Local Government Actions for Climate Change Planning

Members during the Forum on Municipal Climate Change Action Plans in Mexico.

Mexico’s Senate Commission on Local Government, in partnership with the Forum of Federations, the Embassy of the United Kingdom in Mexico, and Local Governments for Sustainability (ICLEI), held a National Forum on Municipal Climate Change Action Plans in Mexico. The objective of the February 24, 2012, workshop was to discuss policies that Mexico’s local governments can implement in order to mitigate and adapt to climate change. In addition to specific local government policies that will be introduced, the workshop also included an information session by the National Institute of Ecology, on specific federal funding and capacity building support that is being made available to state and municipal governments in Mexico.

Mexico’s federal government has prioritized environmental protection and climate change planning over the past five years, with a strategic focus on social education and behavior change among the citizenry. To acheive these goals, there has been significant engagement with state and local governments to collaborate in the design and implementation of these programs. As well, municipalities have been encouraged to work together, through ICLEI-Mexico, to develop their own sustainability policies in the areas of land use policy, energy use, green buildings, etc.

The workshop was opened by Senator Ramon Galindo, President of the Senate Commission on Local Government, who noted that a prosperous and sustainable Mexico can only occur with prosperous and sustainable municipalities. Senior orders of government have an important role in supporting local governments to implement sustainable local economic development plans, particularly through technical assistance and national financing of local development projects.

United Kingdom Ambassador to Mexico, Judith Anne McGregor, welcomed participants to the workshop, noting the value of sharing experiences and policy tools between the two countries in affecting real behavioural change at the local level. Ambassador McGregor emphasized her nation’s commitment to assisting with climate change planning in Mexico, noting that the U.K. will increase both technical and financial support to a greater number of local governments in Mexico, with the twin goals of mitigating the impacts of climate change, and reducing the future generation of greenhouse gases.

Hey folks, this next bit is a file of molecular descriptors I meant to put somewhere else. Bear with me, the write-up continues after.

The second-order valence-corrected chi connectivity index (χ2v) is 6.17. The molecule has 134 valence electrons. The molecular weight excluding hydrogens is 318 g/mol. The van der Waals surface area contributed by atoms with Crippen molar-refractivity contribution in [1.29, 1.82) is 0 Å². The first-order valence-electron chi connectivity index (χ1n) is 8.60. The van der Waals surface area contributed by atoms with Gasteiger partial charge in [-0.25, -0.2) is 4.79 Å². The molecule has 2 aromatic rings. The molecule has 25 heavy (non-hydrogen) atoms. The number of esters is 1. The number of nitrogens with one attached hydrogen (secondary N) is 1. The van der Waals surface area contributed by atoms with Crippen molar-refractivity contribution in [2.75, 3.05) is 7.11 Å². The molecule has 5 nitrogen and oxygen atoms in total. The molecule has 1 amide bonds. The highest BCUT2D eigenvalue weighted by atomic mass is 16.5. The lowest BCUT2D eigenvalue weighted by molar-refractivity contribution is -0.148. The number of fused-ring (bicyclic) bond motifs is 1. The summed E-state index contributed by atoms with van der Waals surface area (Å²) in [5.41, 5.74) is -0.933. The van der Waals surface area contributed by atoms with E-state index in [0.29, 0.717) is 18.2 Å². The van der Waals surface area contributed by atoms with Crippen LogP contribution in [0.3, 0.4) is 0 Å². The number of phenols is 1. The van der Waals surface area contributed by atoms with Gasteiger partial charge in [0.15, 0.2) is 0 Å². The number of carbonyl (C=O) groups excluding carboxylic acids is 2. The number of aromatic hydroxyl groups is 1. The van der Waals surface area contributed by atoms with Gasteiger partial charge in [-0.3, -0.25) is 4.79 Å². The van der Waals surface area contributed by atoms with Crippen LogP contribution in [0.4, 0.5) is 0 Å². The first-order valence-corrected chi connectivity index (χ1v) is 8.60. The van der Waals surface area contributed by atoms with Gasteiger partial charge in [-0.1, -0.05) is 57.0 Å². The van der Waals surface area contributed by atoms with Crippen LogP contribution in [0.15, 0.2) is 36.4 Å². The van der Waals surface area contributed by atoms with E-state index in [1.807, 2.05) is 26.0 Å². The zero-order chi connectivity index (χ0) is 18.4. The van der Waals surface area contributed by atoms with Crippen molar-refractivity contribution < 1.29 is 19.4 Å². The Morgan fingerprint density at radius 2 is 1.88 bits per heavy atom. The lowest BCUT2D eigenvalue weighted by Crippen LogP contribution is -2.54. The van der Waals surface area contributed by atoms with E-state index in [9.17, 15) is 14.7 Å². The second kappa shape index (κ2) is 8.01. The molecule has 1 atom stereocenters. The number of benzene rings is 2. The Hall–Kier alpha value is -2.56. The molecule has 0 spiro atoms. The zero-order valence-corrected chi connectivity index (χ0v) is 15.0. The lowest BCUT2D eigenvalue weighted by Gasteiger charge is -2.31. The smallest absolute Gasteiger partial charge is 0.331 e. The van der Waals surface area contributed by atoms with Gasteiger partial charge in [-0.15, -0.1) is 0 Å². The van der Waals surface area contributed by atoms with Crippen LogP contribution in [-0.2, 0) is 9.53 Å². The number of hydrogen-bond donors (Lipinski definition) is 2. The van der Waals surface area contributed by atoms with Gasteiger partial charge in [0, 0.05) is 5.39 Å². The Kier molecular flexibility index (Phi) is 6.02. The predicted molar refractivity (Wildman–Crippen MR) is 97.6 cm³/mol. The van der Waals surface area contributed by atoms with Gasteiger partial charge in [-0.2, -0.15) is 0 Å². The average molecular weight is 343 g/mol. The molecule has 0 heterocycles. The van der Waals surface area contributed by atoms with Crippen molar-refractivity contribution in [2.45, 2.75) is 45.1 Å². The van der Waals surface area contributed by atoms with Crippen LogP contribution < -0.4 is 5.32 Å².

Linda Schade, Director of the Black Carbon Reduction Council at the Climate Institute (Washington D.C), made a presentation on the tools that local governments can employ in order to reduce black carbon emissions. Black carbon, together with methane, has been identified as the short-lived climate change forcer offering the best opportunity for fast-acting climate change mitigation. Generated from wood burning cook stoves, diesel transportation and brick kilns, among other activities, the reduction of these short-lived forcers can be achieved through existing methods that provide public health and economic benefits. In the case of wood-burning cook stoves, for example, it is estimated that indoor air pollution causes 1.8 million deaths annually, with women and children comprising 85% of the related deaths. Therefore, black carbon reduction can be seen as both a climate change and public health issue. Local governments can play an important role in reducing black carbon and methane emissions, through upgrading the particulate filters on municipal diesel transport vehicles, improving the emissions standards on brick kilns in their jurisdictions, methane capture from landfills, and supporting the distribution and use of non wood-burning cook stoves. Ms. Schade concluded by noting that, in addition to the environmental and public health benefits, all of these actions will result in reduced costs and greater efficiency for both governments and industry.

The workshop was attended by over 100 participants from the federal, state and local governments, as well as experts from the academic and NGO communities. There was an extensive question and answer period in which local government officials received clarification on specific programs and policies that could be adapted for use in their communities. For example, the United Nations has partnered with the Global Alliance for Clean Cookstoves to make the appliances available for a heavily discounted price, and local governments can purchase and distribute them to citizens, as well as provide training for their use.

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